Parents, Students & Advocates Demand Positive School Climate & Updates to Codes of Conduct 1

Parents, Students & Advocates Demand Positive School Climate & Updates to Codes of Conduct

New York State Leaders Need to Step Up, in Wake of Trump Proposed Rollbacks

ALBANY, N.Y. (June 5, 2018) — Today, members of the New York Safe and Supportive SchoolsCoalition held a press conference at the Million Dollar Staircase at the State Capitol in Albany. Representatives of the coalition spoke to the importance of New York State legislature passing the Judge Judith S. Kaye Safe and Supportive Schools Act (A.3873a) to ensure protections for New York’s students at the state level, as the U.S. Department of Education rolls back civil rights protections for students at the federal level.

The Safe and Supportive Schools Act aims to create a safe, positive, inclusive, civil and respectful school climate. Among its provisions, it would end suspensions for students in K- 3rd grade; cap long term suspensions at 20 days instead of 180 days; and promote the importance of positive interventions like restorative justice.

Parents traveled to Albany for the press conference from as far away as Rochester and New York City, to stand with members of the Safe and Supportive Schools Coalition, including the Alliance for Quality Education, Urban Youth Collaborative, Advancement Project, YWCA Brooklyn, New York Civil Liberties Union, Hispanic Federation, Legal Aid of NY, Children’s Defense Fund, Citizen Action of New York, Advocates for Children, and Make the Road NY.

“National, state and local data all show an alarming trend, that students with disabilities and students of color are disproportionately impacted by school discipline practices. It is time for our state to move away from discriminatory discipline practices and instead utilize fair, age-appropriate discipline practices that ensure a safe, inclusive school climate. Practices such as peer mediation create a positive school climate for everyone,” said Assemblywoman Cathy Nolan, chair, Assembly Education Committee.

“For far too long New York State has failed to address the inequity in student discipline,” said Jasmine Gripper, legislative director, Alliance for Quality Education. “We have children in kindergarten and 1st grade that are being suspended from school at alarming rates. We know punitive measures keep students out of the classroom, prevent them from learning and don’t address misbehavior. This is why New York’s leaders need to pass the A.3873a, the Safe and Supportive Schools Act. This bill promotes restorative justice approaches to student discipline that attempt to build a school climate that is based on cooperation, mutual understanding, acceptance of responsibility, trust and respect. We applaud the Assembly for their leadership for taking up this issue.”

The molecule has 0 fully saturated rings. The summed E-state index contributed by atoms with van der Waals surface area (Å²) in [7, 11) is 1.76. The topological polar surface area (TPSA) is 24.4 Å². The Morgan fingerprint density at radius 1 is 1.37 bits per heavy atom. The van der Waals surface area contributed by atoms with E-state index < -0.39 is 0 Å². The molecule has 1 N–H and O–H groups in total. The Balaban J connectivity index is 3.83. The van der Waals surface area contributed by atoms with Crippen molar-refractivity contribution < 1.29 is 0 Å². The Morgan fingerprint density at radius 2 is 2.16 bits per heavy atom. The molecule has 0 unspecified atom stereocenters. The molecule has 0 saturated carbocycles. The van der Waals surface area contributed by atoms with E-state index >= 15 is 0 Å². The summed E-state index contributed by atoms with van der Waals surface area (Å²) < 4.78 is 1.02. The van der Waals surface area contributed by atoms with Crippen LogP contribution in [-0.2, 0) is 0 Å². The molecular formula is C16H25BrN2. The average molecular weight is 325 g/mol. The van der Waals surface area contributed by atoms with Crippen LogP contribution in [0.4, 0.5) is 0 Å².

“YWCA Brooklyn, led by the voices of young women in our programs, advocates for the reforms included in the Safe and Supportive Schools Bill because young women of color are disproportionately targeted, disciplined, suspended, expelled and experience the school to prison pipeline phenomenon in a way that still remains under the radar,” said Martha Kamber, CEO & President, YWCA Brooklyn.

“We are advocating for the Safe and Supportive Schools bill because policing students in public schools, and unfair disciplinary practices that targets students of color, have emptied our classrooms and filled the jails,” said Breanna Toney, YW LEADer from YWCA Brooklyn.

“As the parent of a first-grader, it is unacceptable that children as young as my daughter and her classmates are still being punished by being pushed out of school,” said Jamaica Miles, Schenectady parent and organizer for Citizen Action of New York. “Harsh disciplinary practices like suspensions disproportionately impact students of color and contribute to the school-to-prison pipeline, and only make schools less safe places to teach and learn. New York needs to pass the Safe and Supportive Schools Act, so we can keep kids in school where they can learn, instead of disrupting their education by pushing them out.”